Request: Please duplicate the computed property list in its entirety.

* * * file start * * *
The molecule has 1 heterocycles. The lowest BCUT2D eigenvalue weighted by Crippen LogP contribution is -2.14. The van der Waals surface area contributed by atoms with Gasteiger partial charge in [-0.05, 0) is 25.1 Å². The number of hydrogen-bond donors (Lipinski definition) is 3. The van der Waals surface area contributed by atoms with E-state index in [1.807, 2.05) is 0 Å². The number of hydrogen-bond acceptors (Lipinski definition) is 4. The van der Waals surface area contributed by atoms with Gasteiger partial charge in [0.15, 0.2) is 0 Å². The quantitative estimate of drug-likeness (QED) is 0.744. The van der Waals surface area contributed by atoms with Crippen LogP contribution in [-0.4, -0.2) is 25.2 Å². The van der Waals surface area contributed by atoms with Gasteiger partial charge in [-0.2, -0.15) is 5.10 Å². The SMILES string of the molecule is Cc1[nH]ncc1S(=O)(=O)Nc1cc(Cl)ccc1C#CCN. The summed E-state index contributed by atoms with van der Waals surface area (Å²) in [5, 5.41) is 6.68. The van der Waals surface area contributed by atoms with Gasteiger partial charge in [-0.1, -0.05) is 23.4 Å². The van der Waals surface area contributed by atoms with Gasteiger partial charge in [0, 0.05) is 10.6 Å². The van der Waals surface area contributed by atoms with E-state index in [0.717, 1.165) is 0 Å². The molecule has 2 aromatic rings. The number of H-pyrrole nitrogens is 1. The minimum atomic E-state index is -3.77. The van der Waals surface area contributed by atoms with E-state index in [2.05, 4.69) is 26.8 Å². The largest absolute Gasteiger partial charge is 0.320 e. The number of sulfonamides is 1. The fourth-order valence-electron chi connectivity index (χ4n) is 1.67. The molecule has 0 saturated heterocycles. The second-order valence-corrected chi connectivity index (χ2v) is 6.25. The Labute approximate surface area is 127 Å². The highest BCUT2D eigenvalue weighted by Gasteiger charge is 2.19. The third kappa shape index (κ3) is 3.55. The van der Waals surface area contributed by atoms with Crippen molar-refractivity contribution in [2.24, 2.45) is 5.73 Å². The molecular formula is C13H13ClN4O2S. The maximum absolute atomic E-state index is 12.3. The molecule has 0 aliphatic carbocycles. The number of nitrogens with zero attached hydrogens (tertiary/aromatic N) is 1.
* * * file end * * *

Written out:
The molecule has 1 heterocycles. The lowest BCUT2D eigenvalue weighted by Crippen LogP contribution is -2.14. The van der Waals surface area contributed by atoms with Gasteiger partial charge in [-0.05, 0) is 25.1 Å². The number of hydrogen-bond donors (Lipinski definition) is 3. The van der Waals surface area contributed by atoms with E-state index in [1.807, 2.05) is 0 Å². The number of hydrogen-bond acceptors (Lipinski definition) is 4. The van der Waals surface area contributed by atoms with Gasteiger partial charge in [0.15, 0.2) is 0 Å². The quantitative estimate of drug-likeness (QED) is 0.744. The van der Waals surface area contributed by atoms with Crippen LogP contribution in [-0.4, -0.2) is 25.2 Å². The van der Waals surface area contributed by atoms with Gasteiger partial charge in [-0.2, -0.15) is 5.10 Å². The SMILES string of the molecule is Cc1[nH]ncc1S(=O)(=O)Nc1cc(Cl)ccc1C#CCN. The summed E-state index contributed by atoms with van der Waals surface area (Å²) in [5, 5.41) is 6.68. The van der Waals surface area contributed by atoms with Gasteiger partial charge in [-0.1, -0.05) is 23.4 Å². The van der Waals surface area contributed by atoms with Gasteiger partial charge in [0, 0.05) is 10.6 Å². The van der Waals surface area contributed by atoms with E-state index in [0.717, 1.165) is 0 Å². The molecule has 2 aromatic rings. The number of H-pyrrole nitrogens is 1. The minimum atomic E-state index is -3.77. The van der Waals surface area contributed by atoms with E-state index in [2.05, 4.69) is 26.8 Å². The largest absolute Gasteiger partial charge is 0.320 e. The number of sulfonamides is 1. The fourth-order valence-electron chi connectivity index (χ4n) is 1.67. The molecule has 0 saturated heterocycles. The second-order valence-corrected chi connectivity index (χ2v) is 6.25. The Labute approximate surface area is 127 Å². The highest BCUT2D eigenvalue weighted by Gasteiger charge is 2.19. The third kappa shape index (κ3) is 3.55. The van der Waals surface area contributed by atoms with Crippen molar-refractivity contribution in [2.24, 2.45) is 5.73 Å². The molecular formula is C13H13ClN4O2S. The maximum absolute atomic E-state index is 12.3. The molecule has 0 aliphatic carbocycles. The number of nitrogens with zero attached hydrogens (tertiary/aromatic N) is 1.